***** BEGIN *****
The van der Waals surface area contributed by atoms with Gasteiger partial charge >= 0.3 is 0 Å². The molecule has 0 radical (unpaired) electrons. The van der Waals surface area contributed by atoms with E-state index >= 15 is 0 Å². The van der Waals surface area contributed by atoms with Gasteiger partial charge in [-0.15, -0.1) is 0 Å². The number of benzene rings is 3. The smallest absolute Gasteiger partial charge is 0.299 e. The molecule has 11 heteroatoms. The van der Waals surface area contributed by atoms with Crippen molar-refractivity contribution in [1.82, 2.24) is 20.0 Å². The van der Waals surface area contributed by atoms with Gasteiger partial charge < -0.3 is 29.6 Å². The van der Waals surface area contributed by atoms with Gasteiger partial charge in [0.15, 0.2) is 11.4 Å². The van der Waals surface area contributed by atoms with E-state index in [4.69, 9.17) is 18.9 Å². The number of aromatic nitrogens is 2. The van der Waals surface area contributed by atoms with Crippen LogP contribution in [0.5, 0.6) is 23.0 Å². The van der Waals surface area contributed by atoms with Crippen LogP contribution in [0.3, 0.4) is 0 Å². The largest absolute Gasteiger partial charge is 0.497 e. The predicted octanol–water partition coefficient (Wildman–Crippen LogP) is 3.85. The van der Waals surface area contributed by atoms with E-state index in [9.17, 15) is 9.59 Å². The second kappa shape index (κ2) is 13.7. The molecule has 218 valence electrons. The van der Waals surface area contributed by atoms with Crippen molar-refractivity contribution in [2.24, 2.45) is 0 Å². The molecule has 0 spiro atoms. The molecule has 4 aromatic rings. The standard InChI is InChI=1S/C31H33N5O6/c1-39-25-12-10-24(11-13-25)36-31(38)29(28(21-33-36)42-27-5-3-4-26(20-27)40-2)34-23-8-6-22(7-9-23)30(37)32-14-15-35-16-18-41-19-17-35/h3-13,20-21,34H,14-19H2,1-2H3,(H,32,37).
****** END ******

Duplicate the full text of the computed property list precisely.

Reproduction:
The van der Waals surface area contributed by atoms with Gasteiger partial charge >= 0.3 is 0 Å². The molecule has 0 radical (unpaired) electrons. The van der Waals surface area contributed by atoms with E-state index >= 15 is 0 Å². The van der Waals surface area contributed by atoms with Gasteiger partial charge in [-0.15, -0.1) is 0 Å². The number of benzene rings is 3. The smallest absolute Gasteiger partial charge is 0.299 e. The molecule has 11 heteroatoms. The van der Waals surface area contributed by atoms with Crippen molar-refractivity contribution in [1.82, 2.24) is 20.0 Å². The van der Waals surface area contributed by atoms with Gasteiger partial charge < -0.3 is 29.6 Å². The van der Waals surface area contributed by atoms with Gasteiger partial charge in [0.15, 0.2) is 11.4 Å². The van der Waals surface area contributed by atoms with E-state index in [4.69, 9.17) is 18.9 Å². The number of aromatic nitrogens is 2. The van der Waals surface area contributed by atoms with Crippen LogP contribution in [0.5, 0.6) is 23.0 Å². The van der Waals surface area contributed by atoms with Crippen LogP contribution in [0.3, 0.4) is 0 Å². The largest absolute Gasteiger partial charge is 0.497 e. The predicted octanol–water partition coefficient (Wildman–Crippen LogP) is 3.85. The van der Waals surface area contributed by atoms with E-state index in [9.17, 15) is 9.59 Å². The second kappa shape index (κ2) is 13.7. The molecule has 218 valence electrons. The van der Waals surface area contributed by atoms with Crippen molar-refractivity contribution in [2.24, 2.45) is 0 Å². The molecule has 0 spiro atoms. The molecule has 4 aromatic rings. The standard InChI is InChI=1S/C31H33N5O6/c1-39-25-12-10-24(11-13-25)36-31(38)29(28(21-33-36)42-27-5-3-4-26(20-27)40-2)34-23-8-6-22(7-9-23)30(37)32-14-15-35-16-18-41-19-17-35/h3-13,20-21,34H,14-19H2,1-2H3,(H,32,37).